Lincolnshire Police to cut around 100 jobs despite 11 per cent council tax increase

The number of police officers is to be reduced and more than a quarter of PCSOs cut in the county despite an 11 per cent rise in Lincolnshire Police’s council tax share.

The force have announced the measures today (Monday February 11) as part of £3.2 million worth of cutbacks that will see around 100 roles lost, including 70 from “front line” staff.

It will not replace 40 “core police officers” who resign or retire reducing the number of officers in the county to 1,060.

The number of PCSOs in Lincolnshire will fall from 118 to 85 as part of the cutbacks to be implemented in the 2019/2020 financial year.

There will also be a reduction of 10 per cent of police support staff roles which the force says is “approximately 30 posts” and  “The roles that will go are still being considered.”

Lincolnshire Police say that staff overtime will also be reduced amid looking at other savings and G4S are also making reductions amounting to £1 million.

The cuts come despite the 11 per cent increase in Lincolnshire Police’s precept. The average Lincolnshire home will have to pay nearly £24 more for the police next year after it was passed by the Lincolnshire Police and Crime Panel which met last Friday (February 8).

Chief Constable Bill Skelly said that the decision to increase the police precept will help reduce the level of cuts they would have had to make in the forthcoming financial year. 

“We have made significant savings over several years and are working hard to increase our efficiency by investing in technology to provide a safe policing service to Lincolnshire,” he said.  “We are continuing to press for increased investment in the next government spending review to address the disadvantages of a historically unfair funding formula and to allow us to continue to provide the best service to the people of Lincolnshire.”

He continued: “In the Force Management Statement I published in September 2018 I predicted that we would need to make some tough choices. 

“Friday’s meeting has effectively confirmed that we will need to make £3.2m of savings during the financial year to March 2020 and whilst this is not as bad as the £6.9m we had predicted, it will still mean across the board reductions and consequently a reduction in the service we are capable of providing.”

Chair of Lincolnshire Police Federation, Jon Hassall,said  “I repeat my comment after the Force Management Statement was published last year, that the taxpayer in Lincolnshire does not get a fair deal and police officers are breaking because of the strain on them. 

“The prospect of losing 40 officers from our already stretched front line is certainly going to undermine our ability to continue to deliver a quality service to the people of Lincolnshire. We will need to be completely candid about what we will no longer be able to do for them”.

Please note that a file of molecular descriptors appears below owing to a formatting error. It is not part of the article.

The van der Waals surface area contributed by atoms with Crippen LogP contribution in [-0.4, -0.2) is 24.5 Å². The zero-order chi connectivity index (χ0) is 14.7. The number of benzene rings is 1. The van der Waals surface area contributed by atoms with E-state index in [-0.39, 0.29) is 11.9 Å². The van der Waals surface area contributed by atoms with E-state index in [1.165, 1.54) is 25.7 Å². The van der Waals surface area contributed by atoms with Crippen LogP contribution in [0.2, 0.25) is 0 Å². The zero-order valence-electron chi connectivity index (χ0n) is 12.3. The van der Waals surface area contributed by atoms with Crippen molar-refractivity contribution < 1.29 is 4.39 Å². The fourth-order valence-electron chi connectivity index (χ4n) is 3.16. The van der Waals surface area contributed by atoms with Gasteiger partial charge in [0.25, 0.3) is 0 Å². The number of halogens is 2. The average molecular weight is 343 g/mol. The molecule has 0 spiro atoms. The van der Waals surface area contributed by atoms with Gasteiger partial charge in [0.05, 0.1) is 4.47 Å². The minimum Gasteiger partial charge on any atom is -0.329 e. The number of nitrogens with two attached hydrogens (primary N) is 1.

Secretary of Unison for Lincolnshire Police staff, Debbie Parker, said the Force has always been generally supportive of the need for appropriate, but not excessive, numbers of police staff including PCSOs and has always been appreciative of their immense value to the organisation.  

“With the necessity to apply £3.2m in cuts it will seriously undermine the ability of the Force to provide the current high standards our staff achieve. Any lessening of services currently provided would seriously impact on the capability of the Force which will have been brought about through no fault of its own,” she said.

Director of G4S Services Delivery for Lincolnshire Police, Fiona Davies, said: “We are working on delivering a £1m saving for the Force, but it will inevitably result in a reduction of the services we are able to provide. There are 18 services delivered include staffing custody suites, the force control room, HR, IT and the management of the force fleet, through providing innovative solutions and streamlined processes which have allowed officers to spend more time on serving the public of Lincolnshire. 

“We are proud to continue to work in partnership with Lincolnshire Police and over the past seven years, we have saved Lincolnshire Police on average more than £5 million per year.”

Mr Skelly says that although the budget is having to be reduced, the Chief Officer team remain committed to continuing to invest in key elements to support the workforce in future. 

“That includes providing access to the latest and very best technology including mobile data, alternative fuel vehicles and continuing to upgrade ICT in general,” he says.

“The commitment to staff wellbeing will continue, which includes fitting out workplace gyms and developing screening and other services, some of which is funded from the capital budget and the police transformation fund and does not affect the revenue budget which funds the costs for people.”



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